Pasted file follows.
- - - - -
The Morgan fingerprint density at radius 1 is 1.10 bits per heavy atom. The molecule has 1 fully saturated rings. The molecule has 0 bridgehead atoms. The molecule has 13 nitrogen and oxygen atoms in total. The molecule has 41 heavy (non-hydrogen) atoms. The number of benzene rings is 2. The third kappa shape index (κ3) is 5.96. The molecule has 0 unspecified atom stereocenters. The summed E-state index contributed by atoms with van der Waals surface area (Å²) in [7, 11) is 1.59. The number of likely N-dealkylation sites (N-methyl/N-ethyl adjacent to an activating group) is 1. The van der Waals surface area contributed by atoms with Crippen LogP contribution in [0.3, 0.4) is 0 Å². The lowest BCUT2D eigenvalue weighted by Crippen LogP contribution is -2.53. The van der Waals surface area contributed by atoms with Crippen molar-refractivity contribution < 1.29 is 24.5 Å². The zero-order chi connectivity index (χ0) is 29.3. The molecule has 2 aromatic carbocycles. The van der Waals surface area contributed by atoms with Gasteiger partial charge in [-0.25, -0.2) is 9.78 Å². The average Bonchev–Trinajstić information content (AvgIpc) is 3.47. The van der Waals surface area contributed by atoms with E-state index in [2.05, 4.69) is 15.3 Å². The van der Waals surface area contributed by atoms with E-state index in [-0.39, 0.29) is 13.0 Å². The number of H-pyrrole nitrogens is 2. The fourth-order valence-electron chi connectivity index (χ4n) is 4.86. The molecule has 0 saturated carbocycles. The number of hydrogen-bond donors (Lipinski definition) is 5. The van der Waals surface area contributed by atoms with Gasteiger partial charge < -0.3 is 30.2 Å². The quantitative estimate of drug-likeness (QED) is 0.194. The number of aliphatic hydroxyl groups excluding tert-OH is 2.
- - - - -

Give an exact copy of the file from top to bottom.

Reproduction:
The Morgan fingerprint density at radius 1 is 1.10 bits per heavy atom. The molecule has 1 fully saturated rings. The molecule has 0 bridgehead atoms. The molecule has 13 nitrogen and oxygen atoms in total. The molecule has 41 heavy (non-hydrogen) atoms. The number of benzene rings is 2. The third kappa shape index (κ3) is 5.96. The molecule has 0 unspecified atom stereocenters. The summed E-state index contributed by atoms with van der Waals surface area (Å²) in [7, 11) is 1.59. The number of likely N-dealkylation sites (N-methyl/N-ethyl adjacent to an activating group) is 1. The van der Waals surface area contributed by atoms with Crippen LogP contribution in [0.3, 0.4) is 0 Å². The lowest BCUT2D eigenvalue weighted by Crippen LogP contribution is -2.53. The van der Waals surface area contributed by atoms with Crippen molar-refractivity contribution < 1.29 is 24.5 Å². The zero-order chi connectivity index (χ0) is 29.3. The molecule has 2 aromatic carbocycles. The van der Waals surface area contributed by atoms with Gasteiger partial charge in [-0.25, -0.2) is 9.78 Å². The average Bonchev–Trinajstić information content (AvgIpc) is 3.47. The van der Waals surface area contributed by atoms with E-state index in [2.05, 4.69) is 15.3 Å². The van der Waals surface area contributed by atoms with E-state index in [-0.39, 0.29) is 13.0 Å². The number of H-pyrrole nitrogens is 2. The fourth-order valence-electron chi connectivity index (χ4n) is 4.86. The molecule has 0 saturated carbocycles. The number of hydrogen-bond donors (Lipinski definition) is 5. The van der Waals surface area contributed by atoms with Gasteiger partial charge < -0.3 is 30.2 Å². The quantitative estimate of drug-likeness (QED) is 0.194. The number of aliphatic hydroxyl groups excluding tert-OH is 2.